Brother Laurence Hughes, head of the De La Salle Brothers in Great Britain and Ireland, told the Scottish Child Abuse Inquiry he would have expected other members of staff to have known what was going on.
Br Hughes said he had already met with survivors abused by the congregation in Northern Ireland and was prepared to do so in Scotland.
The inquiry, before Lady Smith, was told an estimated 9,300 pupils, many with emotional and behavioural difficulties, attended five institutions run by the Brothers between 1914 and 1992.
Last year 82-year-old Michael Murphy, known as Brother Benedict, was jailed for seven years for physically and sexually abusing boys in his care during the 1970s and 1980s at St Joseph’s School in Tranent, East Lothian.
He had previously been convicted for physically assaulting boys at St Ninian’s School at Gartmore, near Stirling, between 1960 and 1969 which was run by the De La Salle Brothers until 1982.
Asked by Colin MacAulay, lead counsel to the inquiry, if there was an acknowledgement abuse had taken place at St Joseph’s, Br Hughes said: “We acknowledge the abuse which was confined to the convictions against one brother.”
However, he admitted the abuse “may not be confined” to that particular case.
Lady Smith asked: “You accept other abuse happened?”
“I do,” replied Br Hughes, adding that he accepted failures had taken place.
He said: “Clearly the perpetrator is not going to be broadcasting what they’re doing, but there must have been somebody who was aware what was happening, whether that was a Brother,
a lay person or a member of the board...”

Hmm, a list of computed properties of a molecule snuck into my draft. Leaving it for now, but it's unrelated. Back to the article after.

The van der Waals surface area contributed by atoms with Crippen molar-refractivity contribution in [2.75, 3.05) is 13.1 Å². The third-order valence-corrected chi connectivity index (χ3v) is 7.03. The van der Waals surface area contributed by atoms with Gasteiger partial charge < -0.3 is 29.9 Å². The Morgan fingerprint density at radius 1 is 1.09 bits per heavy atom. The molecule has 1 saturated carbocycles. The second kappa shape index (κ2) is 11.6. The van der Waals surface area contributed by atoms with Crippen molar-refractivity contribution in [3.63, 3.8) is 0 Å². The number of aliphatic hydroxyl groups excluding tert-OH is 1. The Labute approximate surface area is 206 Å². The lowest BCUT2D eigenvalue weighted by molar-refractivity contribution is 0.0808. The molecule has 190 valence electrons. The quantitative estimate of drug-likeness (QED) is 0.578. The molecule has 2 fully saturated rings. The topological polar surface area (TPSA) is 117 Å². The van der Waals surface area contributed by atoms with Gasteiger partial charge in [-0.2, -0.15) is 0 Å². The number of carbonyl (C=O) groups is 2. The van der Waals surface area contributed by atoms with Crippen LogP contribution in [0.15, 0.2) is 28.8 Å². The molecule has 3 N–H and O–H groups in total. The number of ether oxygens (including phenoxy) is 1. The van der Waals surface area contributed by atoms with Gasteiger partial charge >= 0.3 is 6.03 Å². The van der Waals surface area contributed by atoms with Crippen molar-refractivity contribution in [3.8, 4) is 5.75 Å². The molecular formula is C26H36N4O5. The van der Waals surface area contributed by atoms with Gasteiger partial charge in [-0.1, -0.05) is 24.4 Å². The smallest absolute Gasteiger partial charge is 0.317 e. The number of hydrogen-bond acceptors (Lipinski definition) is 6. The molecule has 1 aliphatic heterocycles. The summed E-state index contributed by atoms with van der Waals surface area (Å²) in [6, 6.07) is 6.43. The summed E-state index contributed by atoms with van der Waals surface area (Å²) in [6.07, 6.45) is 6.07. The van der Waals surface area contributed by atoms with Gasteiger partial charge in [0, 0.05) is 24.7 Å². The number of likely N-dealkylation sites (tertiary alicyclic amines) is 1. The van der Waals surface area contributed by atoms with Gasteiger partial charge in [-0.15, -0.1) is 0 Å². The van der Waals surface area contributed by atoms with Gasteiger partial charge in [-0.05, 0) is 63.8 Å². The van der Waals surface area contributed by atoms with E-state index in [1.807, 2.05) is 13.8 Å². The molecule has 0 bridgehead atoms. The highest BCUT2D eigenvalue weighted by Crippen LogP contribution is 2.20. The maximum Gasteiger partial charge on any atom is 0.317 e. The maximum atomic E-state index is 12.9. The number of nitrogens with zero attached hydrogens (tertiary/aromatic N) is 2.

Br Hughes said as a chaplain elsewhere in the country he had personally heard allegations of abuse which he had passed to safeguarding officers and would have expected the same to have happened at St Joseph’s.
At Murphy’s trial in 2003, the court heard how the priest had tortured boys at St Ninian’s with electric shocks and had forced them to eat their own vomit. Murphy had also broken a child’s arm after he was cheeky to the priest.
Two lay members of staff at St Ninian’s, woodwork teacher Charles McKenna and groundsman James McKinstry, were convicted of a number of sex offences at the same trial.
Asked yesterday if he had a message for the victims, Br Hughes said: “When I became provincial (of the order) in 2015, it was towards the end of the Northern Ireland (child abuse) inquiry.
"My concern was certainly for the victims. One of the victims asked to speak to me and over the last two years I have spoken to at least four people who have been abused...”
He added: “I made it very clear that I am available.”
Asked if he was now making the same offer to victims in Scotland, he replied: “I am.”
Earlier, the inquiry heard from Sister Rosemary Kean, of the Good Shepherd Sisters, that her congregation had “no knowledge” of abuse taking place at five establishments for girls in Scotland.
It has previously been alleged that nuns physically assaulted children at the Good Shepherd Centre in Bishopton, Renfrewshire in the 1970s.
Sr Kean said: “We have no knowledge of abuse having taken place at any time and certainly no records. There were some allegations made against two sisters but they were acquitted of every charge.”